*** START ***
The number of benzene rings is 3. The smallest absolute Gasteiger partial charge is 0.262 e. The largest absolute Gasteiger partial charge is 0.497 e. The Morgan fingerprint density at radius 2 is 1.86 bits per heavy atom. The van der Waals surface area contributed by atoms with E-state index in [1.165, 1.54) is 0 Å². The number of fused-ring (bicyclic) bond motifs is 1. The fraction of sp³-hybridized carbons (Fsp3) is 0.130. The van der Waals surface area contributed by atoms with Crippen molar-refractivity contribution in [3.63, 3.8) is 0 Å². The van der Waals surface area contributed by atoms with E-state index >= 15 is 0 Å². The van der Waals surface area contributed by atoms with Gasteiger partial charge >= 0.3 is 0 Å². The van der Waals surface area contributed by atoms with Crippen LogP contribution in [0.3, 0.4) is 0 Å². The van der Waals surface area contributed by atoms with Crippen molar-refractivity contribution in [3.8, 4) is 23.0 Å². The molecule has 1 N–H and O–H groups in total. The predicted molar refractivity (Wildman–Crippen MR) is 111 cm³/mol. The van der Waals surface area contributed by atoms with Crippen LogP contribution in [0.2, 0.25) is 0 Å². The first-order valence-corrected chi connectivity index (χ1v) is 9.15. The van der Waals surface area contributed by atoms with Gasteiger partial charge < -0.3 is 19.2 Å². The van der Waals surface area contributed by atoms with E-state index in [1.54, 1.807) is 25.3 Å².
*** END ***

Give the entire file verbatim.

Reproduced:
The number of benzene rings is 3. The smallest absolute Gasteiger partial charge is 0.262 e. The largest absolute Gasteiger partial charge is 0.497 e. The Morgan fingerprint density at radius 2 is 1.86 bits per heavy atom. The van der Waals surface area contributed by atoms with E-state index in [1.165, 1.54) is 0 Å². The number of fused-ring (bicyclic) bond motifs is 1. The fraction of sp³-hybridized carbons (Fsp3) is 0.130. The van der Waals surface area contributed by atoms with Crippen molar-refractivity contribution in [3.63, 3.8) is 0 Å². The van der Waals surface area contributed by atoms with E-state index >= 15 is 0 Å². The van der Waals surface area contributed by atoms with Gasteiger partial charge >= 0.3 is 0 Å². The van der Waals surface area contributed by atoms with Crippen LogP contribution in [0.3, 0.4) is 0 Å². The van der Waals surface area contributed by atoms with Crippen molar-refractivity contribution in [3.8, 4) is 23.0 Å². The molecule has 1 N–H and O–H groups in total. The predicted molar refractivity (Wildman–Crippen MR) is 111 cm³/mol. The van der Waals surface area contributed by atoms with Crippen LogP contribution in [0.2, 0.25) is 0 Å². The first-order valence-corrected chi connectivity index (χ1v) is 9.15. The van der Waals surface area contributed by atoms with Gasteiger partial charge < -0.3 is 19.2 Å². The van der Waals surface area contributed by atoms with E-state index in [1.54, 1.807) is 25.3 Å².